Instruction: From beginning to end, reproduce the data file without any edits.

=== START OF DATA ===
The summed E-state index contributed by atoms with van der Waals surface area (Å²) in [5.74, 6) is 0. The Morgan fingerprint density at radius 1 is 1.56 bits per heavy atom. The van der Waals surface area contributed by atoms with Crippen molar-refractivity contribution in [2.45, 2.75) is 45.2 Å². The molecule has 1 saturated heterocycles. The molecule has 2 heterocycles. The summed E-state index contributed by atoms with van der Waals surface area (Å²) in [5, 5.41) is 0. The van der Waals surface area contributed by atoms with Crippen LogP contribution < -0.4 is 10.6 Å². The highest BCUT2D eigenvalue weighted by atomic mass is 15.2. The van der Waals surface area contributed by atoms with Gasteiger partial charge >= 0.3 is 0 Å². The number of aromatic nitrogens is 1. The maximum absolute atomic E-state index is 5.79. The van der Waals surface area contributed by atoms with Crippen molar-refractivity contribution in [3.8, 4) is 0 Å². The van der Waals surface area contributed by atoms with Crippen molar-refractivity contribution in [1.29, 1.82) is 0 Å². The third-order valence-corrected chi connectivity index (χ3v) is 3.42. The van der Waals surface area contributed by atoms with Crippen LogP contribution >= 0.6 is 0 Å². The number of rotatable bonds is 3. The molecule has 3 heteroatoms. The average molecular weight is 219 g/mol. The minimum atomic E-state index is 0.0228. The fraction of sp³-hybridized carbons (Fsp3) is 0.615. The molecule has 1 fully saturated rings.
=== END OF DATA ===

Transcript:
The summed E-state index contributed by atoms with van der Waals surface area (Å²) in [5.74, 6) is 0. The Morgan fingerprint density at radius 1 is 1.56 bits per heavy atom. The van der Waals surface area contributed by atoms with Crippen molar-refractivity contribution in [2.45, 2.75) is 45.2 Å². The molecule has 1 saturated heterocycles. The molecule has 2 heterocycles. The summed E-state index contributed by atoms with van der Waals surface area (Å²) in [5, 5.41) is 0. The van der Waals surface area contributed by atoms with Crippen LogP contribution < -0.4 is 10.6 Å². The highest BCUT2D eigenvalue weighted by atomic mass is 15.2. The van der Waals surface area contributed by atoms with Gasteiger partial charge >= 0.3 is 0 Å². The number of aromatic nitrogens is 1. The maximum absolute atomic E-state index is 5.79. The van der Waals surface area contributed by atoms with Crippen molar-refractivity contribution in [3.8, 4) is 0 Å². The van der Waals surface area contributed by atoms with Crippen molar-refractivity contribution in [1.29, 1.82) is 0 Å². The third-order valence-corrected chi connectivity index (χ3v) is 3.42. The van der Waals surface area contributed by atoms with Crippen LogP contribution >= 0.6 is 0 Å². The number of rotatable bonds is 3. The molecule has 3 heteroatoms. The average molecular weight is 219 g/mol. The minimum atomic E-state index is 0.0228. The fraction of sp³-hybridized carbons (Fsp3) is 0.615. The molecule has 1 fully saturated rings.